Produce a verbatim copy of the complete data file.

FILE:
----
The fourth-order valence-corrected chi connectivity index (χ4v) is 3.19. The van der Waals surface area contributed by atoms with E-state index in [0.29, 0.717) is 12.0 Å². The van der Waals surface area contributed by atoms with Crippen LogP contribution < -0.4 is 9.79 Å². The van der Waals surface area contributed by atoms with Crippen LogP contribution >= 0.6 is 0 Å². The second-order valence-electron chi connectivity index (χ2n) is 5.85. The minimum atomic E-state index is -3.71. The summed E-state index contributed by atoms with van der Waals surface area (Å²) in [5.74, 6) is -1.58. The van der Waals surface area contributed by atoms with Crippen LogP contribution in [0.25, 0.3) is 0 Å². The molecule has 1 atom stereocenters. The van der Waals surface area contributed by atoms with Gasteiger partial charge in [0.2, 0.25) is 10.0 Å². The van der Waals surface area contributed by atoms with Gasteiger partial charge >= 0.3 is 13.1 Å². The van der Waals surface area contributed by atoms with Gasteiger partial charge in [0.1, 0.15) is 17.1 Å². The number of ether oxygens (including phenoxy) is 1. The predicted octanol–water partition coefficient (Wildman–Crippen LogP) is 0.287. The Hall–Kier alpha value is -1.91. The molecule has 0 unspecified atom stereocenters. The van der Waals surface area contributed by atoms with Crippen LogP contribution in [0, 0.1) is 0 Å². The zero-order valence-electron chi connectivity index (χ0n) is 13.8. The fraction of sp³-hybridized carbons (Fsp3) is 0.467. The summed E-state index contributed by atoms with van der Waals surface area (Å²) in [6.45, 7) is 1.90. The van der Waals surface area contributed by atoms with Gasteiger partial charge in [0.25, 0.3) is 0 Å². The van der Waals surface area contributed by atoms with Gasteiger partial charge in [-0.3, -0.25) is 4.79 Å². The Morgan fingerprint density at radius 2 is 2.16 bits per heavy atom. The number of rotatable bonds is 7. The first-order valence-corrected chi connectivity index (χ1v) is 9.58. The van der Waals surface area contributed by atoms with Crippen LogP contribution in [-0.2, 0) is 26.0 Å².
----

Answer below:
The fourth-order valence-corrected chi connectivity index (χ4v) is 3.19. The van der Waals surface area contributed by atoms with E-state index in [0.29, 0.717) is 12.0 Å². The van der Waals surface area contributed by atoms with Crippen LogP contribution < -0.4 is 9.79 Å². The van der Waals surface area contributed by atoms with Crippen LogP contribution >= 0.6 is 0 Å². The second-order valence-electron chi connectivity index (χ2n) is 5.85. The minimum atomic E-state index is -3.71. The summed E-state index contributed by atoms with van der Waals surface area (Å²) in [5.74, 6) is -1.58. The van der Waals surface area contributed by atoms with Crippen LogP contribution in [0.25, 0.3) is 0 Å². The molecule has 1 atom stereocenters. The van der Waals surface area contributed by atoms with Gasteiger partial charge in [0.2, 0.25) is 10.0 Å². The van der Waals surface area contributed by atoms with Gasteiger partial charge >= 0.3 is 13.1 Å². The van der Waals surface area contributed by atoms with Gasteiger partial charge in [0.1, 0.15) is 17.1 Å². The number of ether oxygens (including phenoxy) is 1. The predicted octanol–water partition coefficient (Wildman–Crippen LogP) is 0.287. The Hall–Kier alpha value is -1.91. The molecule has 0 unspecified atom stereocenters. The van der Waals surface area contributed by atoms with Crippen LogP contribution in [0, 0.1) is 0 Å². The zero-order valence-electron chi connectivity index (χ0n) is 13.8. The fraction of sp³-hybridized carbons (Fsp3) is 0.467. The summed E-state index contributed by atoms with van der Waals surface area (Å²) in [6.45, 7) is 1.90. The van der Waals surface area contributed by atoms with Gasteiger partial charge in [0.25, 0.3) is 0 Å². The van der Waals surface area contributed by atoms with Gasteiger partial charge in [-0.3, -0.25) is 4.79 Å². The Morgan fingerprint density at radius 2 is 2.16 bits per heavy atom. The number of rotatable bonds is 7. The first-order valence-corrected chi connectivity index (χ1v) is 9.58. The van der Waals surface area contributed by atoms with Crippen LogP contribution in [-0.2, 0) is 26.0 Å².